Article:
Thursday, October 27, 2016
Four arrested at TD Bank New Jersey Headquarters as activists protest TD Bank’s Support for Dakota Access Oil Pipeline
NEW BRUNSWICK, NJ - Shortly before noon, activists with Food & Water Watch, NJ Industrial Union Council and the Green Party of NJ entered the corporate headquarters of TD Bank in Mount Laurel for a demonstration calling on CEO Mike Pedersen to withdraw the bank’s financial support of the Dakota Access Pipeline.
Activists were arrested as they sat in prayer for the hundreds of tribes and thousands of water protectors who have been resisting pipeline construction.
The $3.8 billion, 1,100 mile Dakota Access Pipeline would send 570,000 barrels of fracked oil per day from the Bakken shale fields of North Dakota to Peoria, Illinois. The risk of a pipeline spill into the Missouri River threatens the drinking water source for the Standing Rock Sioux and 8 million people living downstream.
“Not only does this pipeline break the sacred laws of nature, by backing the project without the prior and informed consent of the Sioux Nation, TD Bank violates it’s own code of corporate responsibility, and the US Government breaks federal law. The land where the Dakota Access Pipeline would cut under the Missouri River is Lakotah land, belonging to the Great Sioux Nation as stipulated by Article VI of the U. S. Constitution.” - Dr. Margo Simmons, Cherokee/Shawnee/Lakotah/African-American and Green Party of NJ Member.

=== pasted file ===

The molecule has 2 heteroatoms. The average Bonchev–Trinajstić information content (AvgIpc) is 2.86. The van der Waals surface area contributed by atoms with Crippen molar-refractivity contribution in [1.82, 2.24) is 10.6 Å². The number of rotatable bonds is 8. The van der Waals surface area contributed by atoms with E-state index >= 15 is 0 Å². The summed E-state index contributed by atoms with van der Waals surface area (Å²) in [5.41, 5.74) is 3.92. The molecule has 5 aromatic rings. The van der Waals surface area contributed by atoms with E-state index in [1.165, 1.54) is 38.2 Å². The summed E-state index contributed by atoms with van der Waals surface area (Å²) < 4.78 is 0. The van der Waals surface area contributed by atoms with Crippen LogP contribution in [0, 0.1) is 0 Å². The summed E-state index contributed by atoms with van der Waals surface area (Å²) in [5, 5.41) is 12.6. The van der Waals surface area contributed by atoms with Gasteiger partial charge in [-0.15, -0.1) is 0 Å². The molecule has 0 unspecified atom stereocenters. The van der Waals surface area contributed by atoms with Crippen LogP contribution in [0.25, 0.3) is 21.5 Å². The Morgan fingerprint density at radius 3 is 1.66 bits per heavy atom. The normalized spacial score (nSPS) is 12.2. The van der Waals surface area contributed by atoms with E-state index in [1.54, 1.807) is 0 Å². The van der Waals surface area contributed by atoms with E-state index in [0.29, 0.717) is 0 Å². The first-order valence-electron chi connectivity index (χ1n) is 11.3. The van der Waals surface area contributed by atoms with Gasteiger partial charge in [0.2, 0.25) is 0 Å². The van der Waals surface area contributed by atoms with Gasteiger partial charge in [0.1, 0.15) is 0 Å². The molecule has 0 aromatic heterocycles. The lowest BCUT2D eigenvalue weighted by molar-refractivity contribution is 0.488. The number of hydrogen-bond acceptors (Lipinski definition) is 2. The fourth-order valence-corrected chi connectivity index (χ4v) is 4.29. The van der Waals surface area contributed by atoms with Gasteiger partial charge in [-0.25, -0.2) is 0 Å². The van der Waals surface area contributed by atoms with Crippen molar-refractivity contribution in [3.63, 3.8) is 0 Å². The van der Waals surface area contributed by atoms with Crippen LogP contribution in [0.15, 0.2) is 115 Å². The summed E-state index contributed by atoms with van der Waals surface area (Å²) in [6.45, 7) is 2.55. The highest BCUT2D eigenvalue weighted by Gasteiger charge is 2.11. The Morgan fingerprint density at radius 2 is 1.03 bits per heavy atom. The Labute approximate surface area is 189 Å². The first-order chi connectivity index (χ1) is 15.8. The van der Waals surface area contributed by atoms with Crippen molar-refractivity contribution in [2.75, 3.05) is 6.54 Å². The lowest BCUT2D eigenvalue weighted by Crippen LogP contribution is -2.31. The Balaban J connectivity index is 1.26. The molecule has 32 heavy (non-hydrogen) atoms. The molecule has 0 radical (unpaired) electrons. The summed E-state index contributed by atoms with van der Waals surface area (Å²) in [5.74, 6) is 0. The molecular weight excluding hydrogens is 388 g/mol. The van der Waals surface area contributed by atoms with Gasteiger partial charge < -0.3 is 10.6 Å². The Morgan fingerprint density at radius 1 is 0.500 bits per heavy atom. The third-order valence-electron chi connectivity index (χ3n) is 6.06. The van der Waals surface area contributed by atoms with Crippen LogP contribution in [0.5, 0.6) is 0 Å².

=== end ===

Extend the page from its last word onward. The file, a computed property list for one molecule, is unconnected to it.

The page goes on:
For months now, a national spotlight has been shining on the aggressive response from law enforcement and their treatment of largely Native American peaceful protesters at Standing Rock. On September 3rd The Standing Rock Sioux Nation identified a location near Cannonball, North Dakota as a recently discovered ancient burial site and made a court filing with the US Government to protect it on September 3. Within hours, employees of Energy Transfer Partners showed up – flanked by private security and guard dogs – and bulldozed the site. As peaceful water protectors gathered at the site, attack dogs were unleashed, injuring six, and an additional 30 protesters, including children, were sprayed with pepper spray. In all, more than 260 people have reportedly been arrested since the protests began in Morton County — over 100 this weekend alone.
“We are here to show our respect for indigenous rights, both human as well as the rights of land and water. We denounce the actions of TD Bank and others who continue to fund the pipeline because it is not only unnecessary, but an insult to our humanity.” Carol Gay, President, NJ Industrial Union Council
In August, TD Bank signed on to a $2.5 billion loan to fund the construction of the Dakota Access Pipeline. Since less than half of this money has been distributed so far, TD and other banks still have time to cut the line of credit for the project.
By continuing to fund DAPL, TD Bank is putting their own profits before the safety and well-being of millions of people.
Today's action targeting TD Bank was done in solidarity with the hundreds of tribes and thousands of water protectors taking peaceful, non-violent direct action to stop the Dakota Access pipeline.
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